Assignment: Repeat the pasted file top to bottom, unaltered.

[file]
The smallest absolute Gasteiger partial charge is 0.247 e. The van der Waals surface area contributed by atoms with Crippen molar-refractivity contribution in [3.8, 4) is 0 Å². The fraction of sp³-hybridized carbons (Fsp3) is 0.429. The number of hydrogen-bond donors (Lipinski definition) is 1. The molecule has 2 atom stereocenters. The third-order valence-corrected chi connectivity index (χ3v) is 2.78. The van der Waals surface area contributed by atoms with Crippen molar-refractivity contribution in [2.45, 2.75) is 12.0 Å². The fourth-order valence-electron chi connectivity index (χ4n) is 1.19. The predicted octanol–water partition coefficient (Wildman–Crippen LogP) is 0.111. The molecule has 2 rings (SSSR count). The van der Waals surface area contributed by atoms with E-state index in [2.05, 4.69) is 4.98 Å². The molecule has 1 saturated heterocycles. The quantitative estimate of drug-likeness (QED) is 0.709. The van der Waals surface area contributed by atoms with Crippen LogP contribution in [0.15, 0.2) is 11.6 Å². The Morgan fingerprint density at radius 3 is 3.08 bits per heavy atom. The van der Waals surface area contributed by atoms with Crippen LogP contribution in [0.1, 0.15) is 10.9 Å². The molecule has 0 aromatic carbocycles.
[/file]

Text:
The smallest absolute Gasteiger partial charge is 0.247 e. The van der Waals surface area contributed by atoms with Crippen molar-refractivity contribution in [3.8, 4) is 0 Å². The fraction of sp³-hybridized carbons (Fsp3) is 0.429. The number of hydrogen-bond donors (Lipinski definition) is 1. The molecule has 2 atom stereocenters. The third-order valence-corrected chi connectivity index (χ3v) is 2.78. The van der Waals surface area contributed by atoms with Crippen molar-refractivity contribution in [2.45, 2.75) is 12.0 Å². The fourth-order valence-electron chi connectivity index (χ4n) is 1.19. The predicted octanol–water partition coefficient (Wildman–Crippen LogP) is 0.111. The molecule has 2 rings (SSSR count). The van der Waals surface area contributed by atoms with E-state index in [2.05, 4.69) is 4.98 Å². The molecule has 1 saturated heterocycles. The quantitative estimate of drug-likeness (QED) is 0.709. The van der Waals surface area contributed by atoms with Crippen LogP contribution in [0.15, 0.2) is 11.6 Å². The Morgan fingerprint density at radius 3 is 3.08 bits per heavy atom. The van der Waals surface area contributed by atoms with Crippen LogP contribution in [0.1, 0.15) is 10.9 Å². The molecule has 0 aromatic carbocycles.